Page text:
Fun with Photosynth
Over the summer, I explored Microsoft’s free photo to 3D model tool, photosynth. I had not been yielding good results, so I looked at some successful examples. Most of them are very interactive, in depth, and contain many pictures that overlap eachother. Armed with this information, I went off and tried to do what Microsoft promised I could: make a model in 3D space from 2D photographs.
My first attempt this time around, the bust of Sophoclese at the Carlsberg Glyptotek in Copenhagen:
And the results (link requires Microsoft Silverlight):
Not too shabby.
This is all well and good, but what can I do with it?
Well, after a messy process involving three different pieces of software I finally got the point model into Rhino.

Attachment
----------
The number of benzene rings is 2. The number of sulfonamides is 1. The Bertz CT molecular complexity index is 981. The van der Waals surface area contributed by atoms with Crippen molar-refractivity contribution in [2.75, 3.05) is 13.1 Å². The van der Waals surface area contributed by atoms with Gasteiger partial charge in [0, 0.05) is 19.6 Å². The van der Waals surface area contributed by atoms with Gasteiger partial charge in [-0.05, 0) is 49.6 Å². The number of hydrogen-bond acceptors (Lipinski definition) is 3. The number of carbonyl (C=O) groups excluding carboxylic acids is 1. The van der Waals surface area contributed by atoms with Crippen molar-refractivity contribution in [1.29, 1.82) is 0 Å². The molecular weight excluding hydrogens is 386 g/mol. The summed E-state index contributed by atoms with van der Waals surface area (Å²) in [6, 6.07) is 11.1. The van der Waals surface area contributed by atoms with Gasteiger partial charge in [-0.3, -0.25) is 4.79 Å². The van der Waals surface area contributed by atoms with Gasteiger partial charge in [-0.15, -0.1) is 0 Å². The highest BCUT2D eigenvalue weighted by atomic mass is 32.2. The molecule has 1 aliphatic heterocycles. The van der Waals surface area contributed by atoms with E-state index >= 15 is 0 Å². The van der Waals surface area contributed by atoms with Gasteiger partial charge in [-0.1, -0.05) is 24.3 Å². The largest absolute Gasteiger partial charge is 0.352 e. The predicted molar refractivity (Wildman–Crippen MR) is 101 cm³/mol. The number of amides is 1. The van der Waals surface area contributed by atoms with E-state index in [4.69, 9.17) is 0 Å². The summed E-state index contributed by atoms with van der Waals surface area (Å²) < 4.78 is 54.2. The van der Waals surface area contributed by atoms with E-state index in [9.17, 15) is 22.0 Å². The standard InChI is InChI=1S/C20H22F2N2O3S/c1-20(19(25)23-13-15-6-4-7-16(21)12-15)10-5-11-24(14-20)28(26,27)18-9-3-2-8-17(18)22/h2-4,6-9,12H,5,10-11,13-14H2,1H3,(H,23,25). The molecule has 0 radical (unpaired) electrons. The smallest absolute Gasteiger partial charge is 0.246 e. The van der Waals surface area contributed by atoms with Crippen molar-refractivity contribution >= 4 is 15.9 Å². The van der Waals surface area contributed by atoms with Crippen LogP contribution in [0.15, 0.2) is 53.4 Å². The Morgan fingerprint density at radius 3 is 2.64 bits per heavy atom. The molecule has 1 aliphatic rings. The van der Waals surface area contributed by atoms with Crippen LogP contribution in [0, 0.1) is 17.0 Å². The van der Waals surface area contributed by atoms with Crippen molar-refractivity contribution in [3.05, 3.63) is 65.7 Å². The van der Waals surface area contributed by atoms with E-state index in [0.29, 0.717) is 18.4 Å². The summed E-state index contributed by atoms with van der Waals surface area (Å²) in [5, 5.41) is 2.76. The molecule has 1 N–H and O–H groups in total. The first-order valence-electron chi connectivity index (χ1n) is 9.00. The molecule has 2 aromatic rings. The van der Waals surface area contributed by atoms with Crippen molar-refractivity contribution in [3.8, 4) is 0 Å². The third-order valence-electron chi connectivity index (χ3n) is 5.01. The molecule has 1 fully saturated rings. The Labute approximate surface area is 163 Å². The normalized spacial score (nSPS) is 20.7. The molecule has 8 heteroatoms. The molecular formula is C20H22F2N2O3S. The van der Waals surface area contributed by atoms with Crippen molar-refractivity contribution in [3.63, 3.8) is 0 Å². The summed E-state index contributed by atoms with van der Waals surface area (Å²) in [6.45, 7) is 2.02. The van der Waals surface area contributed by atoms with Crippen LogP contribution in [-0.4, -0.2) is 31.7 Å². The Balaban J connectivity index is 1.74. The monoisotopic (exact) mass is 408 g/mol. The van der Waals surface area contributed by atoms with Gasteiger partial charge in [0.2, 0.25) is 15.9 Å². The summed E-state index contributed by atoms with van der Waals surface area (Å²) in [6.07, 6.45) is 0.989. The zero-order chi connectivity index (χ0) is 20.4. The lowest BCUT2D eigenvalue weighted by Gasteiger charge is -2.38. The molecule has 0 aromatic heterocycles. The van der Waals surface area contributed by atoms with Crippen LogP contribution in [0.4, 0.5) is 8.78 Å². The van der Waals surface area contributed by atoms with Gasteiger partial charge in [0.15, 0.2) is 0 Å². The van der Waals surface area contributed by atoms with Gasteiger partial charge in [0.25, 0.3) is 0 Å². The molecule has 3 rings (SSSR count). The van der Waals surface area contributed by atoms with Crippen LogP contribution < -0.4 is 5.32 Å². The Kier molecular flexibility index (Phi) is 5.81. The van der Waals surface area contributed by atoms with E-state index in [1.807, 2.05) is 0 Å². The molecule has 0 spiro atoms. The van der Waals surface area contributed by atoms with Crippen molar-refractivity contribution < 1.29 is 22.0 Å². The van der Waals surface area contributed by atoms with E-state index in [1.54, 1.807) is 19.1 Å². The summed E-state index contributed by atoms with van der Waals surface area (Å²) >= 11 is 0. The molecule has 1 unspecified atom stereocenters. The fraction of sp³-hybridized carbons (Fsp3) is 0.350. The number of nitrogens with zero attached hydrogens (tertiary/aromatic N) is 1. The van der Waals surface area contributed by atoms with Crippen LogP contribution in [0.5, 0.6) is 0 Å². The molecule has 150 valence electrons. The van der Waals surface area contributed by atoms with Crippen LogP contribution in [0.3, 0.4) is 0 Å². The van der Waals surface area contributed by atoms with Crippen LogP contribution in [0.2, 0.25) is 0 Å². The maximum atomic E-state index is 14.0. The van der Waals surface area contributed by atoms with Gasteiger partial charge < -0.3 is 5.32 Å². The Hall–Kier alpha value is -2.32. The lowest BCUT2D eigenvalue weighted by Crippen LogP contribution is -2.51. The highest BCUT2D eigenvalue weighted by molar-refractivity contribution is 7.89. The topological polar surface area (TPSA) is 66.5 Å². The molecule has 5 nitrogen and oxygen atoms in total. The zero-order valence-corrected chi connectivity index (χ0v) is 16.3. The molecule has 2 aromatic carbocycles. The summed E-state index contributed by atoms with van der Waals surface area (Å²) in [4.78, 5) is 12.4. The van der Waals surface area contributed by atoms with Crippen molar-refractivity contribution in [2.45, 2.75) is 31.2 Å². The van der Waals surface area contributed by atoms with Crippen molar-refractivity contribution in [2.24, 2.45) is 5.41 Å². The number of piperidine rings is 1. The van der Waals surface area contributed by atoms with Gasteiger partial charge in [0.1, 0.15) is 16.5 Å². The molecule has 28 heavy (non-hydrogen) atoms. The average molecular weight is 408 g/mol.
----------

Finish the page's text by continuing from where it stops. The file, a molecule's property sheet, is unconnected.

I then used the MeshFromPoints command to attempt to interpolate the coordinate data I had.
The results? Not so stellar, but it’s a start.
All in all, I would call it a success.
NOW – the big guns. I’m talking Viking Stave Churches.
Today at Ringebu I walked around the entire church and took approximately 30 photos at the same exposure with a significant amount of overlap. I hypothesized that the overlap ( in addition to wealth of information and perspective) is one of the most important elements in a good photosynth.
And now, the results!
To prove that photosynth really made a true 3D model, check it out from plan view!
(It even picks up the trees!)
And finally, I brought it into Rhino to create a 3D object…
Ok, so this didn’t turn out exactly how I had planned. Rhino’s mesh tool is not so great at working with the fuzzy data it gets from photosynth. While the models are enough to give us an idea of the space or area, the technology does not yet seem to be at a point where it can faithfully reproduce objects in a 3D model via photograph.
More to come!